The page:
As the banking Royal Commission prepares to deliver its final report this week, former royal commissioner Robert Fitzgerald AM outlines why it’s important for directors to learn from the findings and take action.

    Robert Fitzgerald: Hopeful outcomes od the Royal Commission 'Don't repeat mistakes of the past'01.45

    Commissioner Fitzgerald, who personally interviewed hundreds of victims/survivors as part of the Royal Commission into Institutional Responses to Child Sexual Abuse, is seeing results from the commission’s powerful work and will speak frankly at the Australian Governance Summit on: Reflecting on the Royal Commissions.

    What do you hope your audience will take away from your session at the AGS?

    My hope is that board members and leaders at the conference will get an insight into outstanding learnings from recent royal commissions about the need for good, ethical and proactive governance. They need to understand how to create ‘fit for purpose systems’ to keep organisations ethically sound and the importance of transparency and accountability both within the organisation and publicly to safeguard the organisation’s values and reputation.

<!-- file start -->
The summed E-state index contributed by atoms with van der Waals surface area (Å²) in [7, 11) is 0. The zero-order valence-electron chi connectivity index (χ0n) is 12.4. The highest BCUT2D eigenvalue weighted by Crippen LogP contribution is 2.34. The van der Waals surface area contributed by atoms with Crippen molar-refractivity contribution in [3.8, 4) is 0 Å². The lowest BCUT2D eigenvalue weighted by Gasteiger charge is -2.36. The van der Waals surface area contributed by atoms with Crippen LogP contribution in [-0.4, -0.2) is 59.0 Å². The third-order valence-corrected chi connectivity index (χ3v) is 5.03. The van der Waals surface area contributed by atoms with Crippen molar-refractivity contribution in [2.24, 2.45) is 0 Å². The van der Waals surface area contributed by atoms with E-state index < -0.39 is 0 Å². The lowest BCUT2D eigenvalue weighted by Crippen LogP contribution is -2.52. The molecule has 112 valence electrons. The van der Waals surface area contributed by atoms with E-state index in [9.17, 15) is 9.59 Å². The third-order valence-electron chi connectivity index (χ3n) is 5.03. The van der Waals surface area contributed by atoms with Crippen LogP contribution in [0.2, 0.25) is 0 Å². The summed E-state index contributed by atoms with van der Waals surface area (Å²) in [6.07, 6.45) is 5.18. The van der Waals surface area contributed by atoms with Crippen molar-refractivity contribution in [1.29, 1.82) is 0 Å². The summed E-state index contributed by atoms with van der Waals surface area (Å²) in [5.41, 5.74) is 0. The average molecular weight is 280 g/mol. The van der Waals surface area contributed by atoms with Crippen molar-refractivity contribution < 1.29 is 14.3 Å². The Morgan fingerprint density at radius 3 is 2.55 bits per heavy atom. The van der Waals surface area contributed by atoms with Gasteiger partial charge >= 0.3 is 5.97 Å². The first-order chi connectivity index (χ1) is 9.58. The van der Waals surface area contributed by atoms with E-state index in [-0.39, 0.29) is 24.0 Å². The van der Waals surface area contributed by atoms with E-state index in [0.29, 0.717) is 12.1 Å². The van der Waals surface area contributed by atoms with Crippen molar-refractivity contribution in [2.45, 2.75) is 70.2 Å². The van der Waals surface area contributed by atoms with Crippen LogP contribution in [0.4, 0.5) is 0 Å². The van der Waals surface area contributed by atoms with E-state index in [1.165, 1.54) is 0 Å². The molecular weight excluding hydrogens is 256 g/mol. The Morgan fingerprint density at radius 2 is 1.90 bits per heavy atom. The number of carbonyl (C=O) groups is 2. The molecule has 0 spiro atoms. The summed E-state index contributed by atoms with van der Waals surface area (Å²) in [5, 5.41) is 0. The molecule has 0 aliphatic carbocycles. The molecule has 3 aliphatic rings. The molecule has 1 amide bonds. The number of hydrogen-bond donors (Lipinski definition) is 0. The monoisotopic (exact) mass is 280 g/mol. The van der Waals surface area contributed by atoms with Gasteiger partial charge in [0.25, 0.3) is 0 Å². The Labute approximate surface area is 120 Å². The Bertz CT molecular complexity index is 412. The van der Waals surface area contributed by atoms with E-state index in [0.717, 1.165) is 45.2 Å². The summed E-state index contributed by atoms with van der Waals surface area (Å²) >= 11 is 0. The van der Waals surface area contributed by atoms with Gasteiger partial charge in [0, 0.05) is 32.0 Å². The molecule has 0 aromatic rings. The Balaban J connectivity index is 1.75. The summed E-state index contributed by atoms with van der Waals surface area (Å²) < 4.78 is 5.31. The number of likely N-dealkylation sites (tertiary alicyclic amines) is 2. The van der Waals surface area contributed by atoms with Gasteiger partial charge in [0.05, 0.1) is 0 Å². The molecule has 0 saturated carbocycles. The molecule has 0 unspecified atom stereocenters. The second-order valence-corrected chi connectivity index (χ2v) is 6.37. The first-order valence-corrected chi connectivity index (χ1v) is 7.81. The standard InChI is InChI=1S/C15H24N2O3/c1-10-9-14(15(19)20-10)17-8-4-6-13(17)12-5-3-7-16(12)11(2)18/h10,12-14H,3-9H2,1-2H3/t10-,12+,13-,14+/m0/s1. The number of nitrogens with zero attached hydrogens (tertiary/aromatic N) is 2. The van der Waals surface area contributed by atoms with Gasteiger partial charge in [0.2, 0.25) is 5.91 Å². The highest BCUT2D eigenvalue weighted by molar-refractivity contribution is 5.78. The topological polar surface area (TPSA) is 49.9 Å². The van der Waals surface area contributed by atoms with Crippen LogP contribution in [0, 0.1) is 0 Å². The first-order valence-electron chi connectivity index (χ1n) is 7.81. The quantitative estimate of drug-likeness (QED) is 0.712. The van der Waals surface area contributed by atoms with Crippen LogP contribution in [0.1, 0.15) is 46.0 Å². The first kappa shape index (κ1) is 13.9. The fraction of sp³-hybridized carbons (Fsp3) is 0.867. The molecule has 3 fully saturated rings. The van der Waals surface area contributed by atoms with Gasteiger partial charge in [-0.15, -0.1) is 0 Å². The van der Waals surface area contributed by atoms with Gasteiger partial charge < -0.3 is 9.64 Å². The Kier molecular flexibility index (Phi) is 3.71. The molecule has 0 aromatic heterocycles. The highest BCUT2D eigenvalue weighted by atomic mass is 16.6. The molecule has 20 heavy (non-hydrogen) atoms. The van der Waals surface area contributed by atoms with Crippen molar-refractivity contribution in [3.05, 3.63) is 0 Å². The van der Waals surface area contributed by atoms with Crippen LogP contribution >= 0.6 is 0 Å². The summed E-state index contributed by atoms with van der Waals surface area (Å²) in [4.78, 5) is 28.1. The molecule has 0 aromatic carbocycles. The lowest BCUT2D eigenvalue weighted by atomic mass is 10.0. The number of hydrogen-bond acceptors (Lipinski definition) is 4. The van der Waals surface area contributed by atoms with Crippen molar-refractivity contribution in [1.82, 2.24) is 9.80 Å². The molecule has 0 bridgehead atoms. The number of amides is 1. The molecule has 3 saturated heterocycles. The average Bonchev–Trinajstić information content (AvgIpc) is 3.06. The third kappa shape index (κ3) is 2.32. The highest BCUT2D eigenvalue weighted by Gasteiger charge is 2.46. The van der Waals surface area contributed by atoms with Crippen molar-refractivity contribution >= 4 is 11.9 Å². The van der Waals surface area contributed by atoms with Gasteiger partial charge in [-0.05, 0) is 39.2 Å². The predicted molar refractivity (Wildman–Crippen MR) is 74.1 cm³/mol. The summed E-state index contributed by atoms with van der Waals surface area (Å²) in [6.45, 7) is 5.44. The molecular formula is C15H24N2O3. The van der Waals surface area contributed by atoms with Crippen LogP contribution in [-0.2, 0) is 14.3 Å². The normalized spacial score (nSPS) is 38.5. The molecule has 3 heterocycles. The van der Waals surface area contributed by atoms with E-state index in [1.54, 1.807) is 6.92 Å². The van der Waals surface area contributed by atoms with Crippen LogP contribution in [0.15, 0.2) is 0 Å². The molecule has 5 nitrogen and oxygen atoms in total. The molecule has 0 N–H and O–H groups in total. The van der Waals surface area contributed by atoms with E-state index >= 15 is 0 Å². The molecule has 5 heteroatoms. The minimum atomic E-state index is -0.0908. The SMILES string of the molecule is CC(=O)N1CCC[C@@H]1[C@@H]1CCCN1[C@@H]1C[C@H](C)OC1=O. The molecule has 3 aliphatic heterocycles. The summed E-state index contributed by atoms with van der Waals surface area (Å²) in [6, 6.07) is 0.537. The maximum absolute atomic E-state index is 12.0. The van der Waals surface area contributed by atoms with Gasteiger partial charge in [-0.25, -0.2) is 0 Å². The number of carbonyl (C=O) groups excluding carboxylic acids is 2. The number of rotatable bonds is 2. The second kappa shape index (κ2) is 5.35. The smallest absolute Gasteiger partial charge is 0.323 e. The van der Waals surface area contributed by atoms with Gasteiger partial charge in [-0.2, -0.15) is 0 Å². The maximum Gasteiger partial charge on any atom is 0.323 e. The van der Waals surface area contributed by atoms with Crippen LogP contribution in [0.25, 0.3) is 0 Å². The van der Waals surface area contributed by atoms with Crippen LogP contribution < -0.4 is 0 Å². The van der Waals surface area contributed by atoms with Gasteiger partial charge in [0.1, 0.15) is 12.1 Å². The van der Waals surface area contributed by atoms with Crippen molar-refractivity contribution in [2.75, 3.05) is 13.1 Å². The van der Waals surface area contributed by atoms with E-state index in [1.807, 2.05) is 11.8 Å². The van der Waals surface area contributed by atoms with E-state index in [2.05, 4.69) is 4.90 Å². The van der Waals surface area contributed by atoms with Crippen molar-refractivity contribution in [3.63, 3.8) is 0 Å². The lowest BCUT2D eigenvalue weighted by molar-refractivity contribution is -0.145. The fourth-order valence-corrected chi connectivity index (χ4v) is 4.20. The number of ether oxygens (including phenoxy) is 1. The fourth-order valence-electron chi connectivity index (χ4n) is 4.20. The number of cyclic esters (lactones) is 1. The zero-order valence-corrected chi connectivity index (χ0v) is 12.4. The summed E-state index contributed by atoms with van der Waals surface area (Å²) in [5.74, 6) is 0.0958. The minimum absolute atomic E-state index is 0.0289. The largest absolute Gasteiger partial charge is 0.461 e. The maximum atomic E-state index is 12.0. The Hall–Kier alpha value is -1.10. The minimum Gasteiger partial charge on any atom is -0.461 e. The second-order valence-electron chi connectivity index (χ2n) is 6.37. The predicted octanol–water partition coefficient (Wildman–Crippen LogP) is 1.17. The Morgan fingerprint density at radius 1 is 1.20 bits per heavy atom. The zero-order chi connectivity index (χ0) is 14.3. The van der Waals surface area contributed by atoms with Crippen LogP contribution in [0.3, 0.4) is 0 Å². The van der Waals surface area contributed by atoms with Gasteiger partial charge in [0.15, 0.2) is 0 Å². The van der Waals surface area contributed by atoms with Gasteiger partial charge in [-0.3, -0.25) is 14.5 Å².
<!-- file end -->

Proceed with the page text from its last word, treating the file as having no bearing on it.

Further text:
Why is it important for directors to be across such landmark reports?

    Royal Commissions are very unique beasts with extraordinary legal powers. They give us an insight into individual and organisational conduct in a way that is not possible by any other means. They do show us what’s gone wrong but most importantly they give us an opportunity to learn what is needed to fix those problems for the long term. So it is really important that leaders engage in the reports from the Royal Commissions, reflect on their findings and embrace their calls for reform.

    What do you see as lasting impacts of Australia’s latest royal commissions?

    Australia has had over 130 royal commissions since 1900. Each has added value in understanding industries and institutions. Royal Commissions have wide-reaching powers of interrogation. They are inquisitorial by nature, don’t apply the normal rules of evidence, they cost a great deal and they take an enormous amount of energy and effort to conduct. And I think they should be used very sparingly.